Why That $400 Million Harvard Gift Isn’t Completely Crazy

Harvard, the wealthiest school in the country, just landed $400 million for its engineering and applied sciences school, the latest in a string of huge gifts. It sounds crazy (and it kind of is) to give that much to Harvard, but it’s more strategic and likely to be more impactful than critics give it credit for.

Whenever Harvard gets one of these huge gifts, people get really upset. Malcolm Gladwell is among those piling on ridicule. Critics say not only that this isn’t the best form of philanthropy, but that it is the absolute worst form of philanthropy, that it flat out isn’t philanthropy, that it’s immoral, that Paulson has “a plaque in philanthropist hell.”

I get the outrage. When you see a number like $36 billion, the last count on Harvard’s endowment, and then see a number like $400 million followed by the word “gift,” it stirs up some of the anger people are rightfully feeling regarding income inequality in this country. The fact that the latest benefactor is John Paulson, who is most famous for getting rich by betting against the real estate market prior to the 2009 collapse, certainly doesn’t scream altruism. 

Related: Why Do People Keep Giving Harvard Such Huge Gifts?

I agree with many of their points about the disproportionate wealth among America’s elite institutions compared to more inclusive schools (for the record, I went to the University of Arizona on student loans). But it’s also a mistake to characterize philanthropy to Harvard or other top research universities as immoral just because they operate with large endowments. Are there better philanthropists and better causes? Sure. Is this the worst possible, most immoral cause? Come on.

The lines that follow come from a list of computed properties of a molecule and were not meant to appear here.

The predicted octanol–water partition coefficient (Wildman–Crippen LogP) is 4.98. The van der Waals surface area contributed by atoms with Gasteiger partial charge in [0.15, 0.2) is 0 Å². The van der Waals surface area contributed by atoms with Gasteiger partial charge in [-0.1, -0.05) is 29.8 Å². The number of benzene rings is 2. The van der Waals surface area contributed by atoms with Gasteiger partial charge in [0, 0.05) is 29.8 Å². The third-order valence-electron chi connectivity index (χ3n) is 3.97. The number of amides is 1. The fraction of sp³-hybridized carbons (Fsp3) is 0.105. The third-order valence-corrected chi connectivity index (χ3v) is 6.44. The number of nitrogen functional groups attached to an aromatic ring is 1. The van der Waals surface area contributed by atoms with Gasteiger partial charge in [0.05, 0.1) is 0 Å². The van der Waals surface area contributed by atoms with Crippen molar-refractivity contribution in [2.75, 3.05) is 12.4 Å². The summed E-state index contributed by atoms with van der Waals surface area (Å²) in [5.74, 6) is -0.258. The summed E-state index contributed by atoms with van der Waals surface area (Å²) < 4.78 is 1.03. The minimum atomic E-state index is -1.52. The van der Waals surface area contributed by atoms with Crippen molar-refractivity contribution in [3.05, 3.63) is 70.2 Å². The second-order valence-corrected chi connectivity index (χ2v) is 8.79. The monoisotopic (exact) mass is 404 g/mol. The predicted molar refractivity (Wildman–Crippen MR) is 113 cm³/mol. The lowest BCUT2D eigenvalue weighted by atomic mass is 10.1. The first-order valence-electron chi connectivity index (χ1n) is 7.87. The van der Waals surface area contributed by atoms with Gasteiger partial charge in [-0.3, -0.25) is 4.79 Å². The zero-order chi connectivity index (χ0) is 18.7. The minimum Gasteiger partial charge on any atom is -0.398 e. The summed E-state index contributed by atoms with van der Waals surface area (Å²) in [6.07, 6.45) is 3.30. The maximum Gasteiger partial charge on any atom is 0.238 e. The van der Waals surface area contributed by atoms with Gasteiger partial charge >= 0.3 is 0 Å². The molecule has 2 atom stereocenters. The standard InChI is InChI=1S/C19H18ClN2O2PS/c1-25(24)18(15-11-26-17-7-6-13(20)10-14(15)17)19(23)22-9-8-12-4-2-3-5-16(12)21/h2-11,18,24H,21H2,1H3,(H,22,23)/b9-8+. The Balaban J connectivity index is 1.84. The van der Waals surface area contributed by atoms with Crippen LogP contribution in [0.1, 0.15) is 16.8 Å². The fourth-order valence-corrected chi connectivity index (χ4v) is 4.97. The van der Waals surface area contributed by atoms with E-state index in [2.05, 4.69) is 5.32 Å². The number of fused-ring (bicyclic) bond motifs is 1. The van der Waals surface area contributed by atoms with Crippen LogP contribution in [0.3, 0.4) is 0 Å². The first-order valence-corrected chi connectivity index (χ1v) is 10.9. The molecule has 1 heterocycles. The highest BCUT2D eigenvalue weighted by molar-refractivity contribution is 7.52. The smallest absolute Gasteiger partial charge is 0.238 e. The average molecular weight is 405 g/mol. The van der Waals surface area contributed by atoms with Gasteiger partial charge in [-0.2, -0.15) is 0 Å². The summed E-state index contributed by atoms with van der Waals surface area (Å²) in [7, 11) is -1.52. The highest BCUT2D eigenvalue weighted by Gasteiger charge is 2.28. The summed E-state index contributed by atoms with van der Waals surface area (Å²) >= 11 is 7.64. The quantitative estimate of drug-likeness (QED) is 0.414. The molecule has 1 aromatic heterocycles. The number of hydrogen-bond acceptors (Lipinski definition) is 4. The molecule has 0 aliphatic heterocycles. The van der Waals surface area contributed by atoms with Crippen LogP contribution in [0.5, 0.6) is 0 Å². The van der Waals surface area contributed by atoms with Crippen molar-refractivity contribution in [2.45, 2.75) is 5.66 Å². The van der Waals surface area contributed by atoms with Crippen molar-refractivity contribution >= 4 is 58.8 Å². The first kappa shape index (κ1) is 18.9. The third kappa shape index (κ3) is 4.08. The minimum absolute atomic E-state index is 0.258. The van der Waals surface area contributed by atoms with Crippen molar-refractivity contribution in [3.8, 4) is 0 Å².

I think one of the big misconceptions is the “pile of cash” argument. There’s this sense that Harvard is hoarding money, so it never really needs anything and any gifts are pure waste. As if Harvard administrators are sitting around lighting cigars with hundred dollar bills and then a rich alum just spontaneously dumps a bunch more onto the pile, and they barely notice.

Related: Wow, Look at This Big Money for Harvard's Public Health School

In reality, the endowment exists to produce annual revenue, which pays for a percentage of the school’s budget, along with a combination of government grants and tuition. It’s not a big pool of money that can be used for whatever the university wants. Depending on how protective endowed universities are of their funds, so follows financial stability or budget cuts.

When people make these gifts, it’s not because they are stupid or evil (at least not related to this), or stumbled onto a silly way to get a tax break. It’s because Harvard, since at least 2011, has been fundraising like crazy to make sure it (a) never has to panic like it did after losing almost 30 percent of its endowment in the 2009 crash, and (b) can expand in the future without spending down its endowment. It’s strategic fundraising so that the school can do things it couldn’t do otherwise. The campaign is aiming to raise $6.5 billion that will mostly go toward capital projects, financial aid, teaching, and research.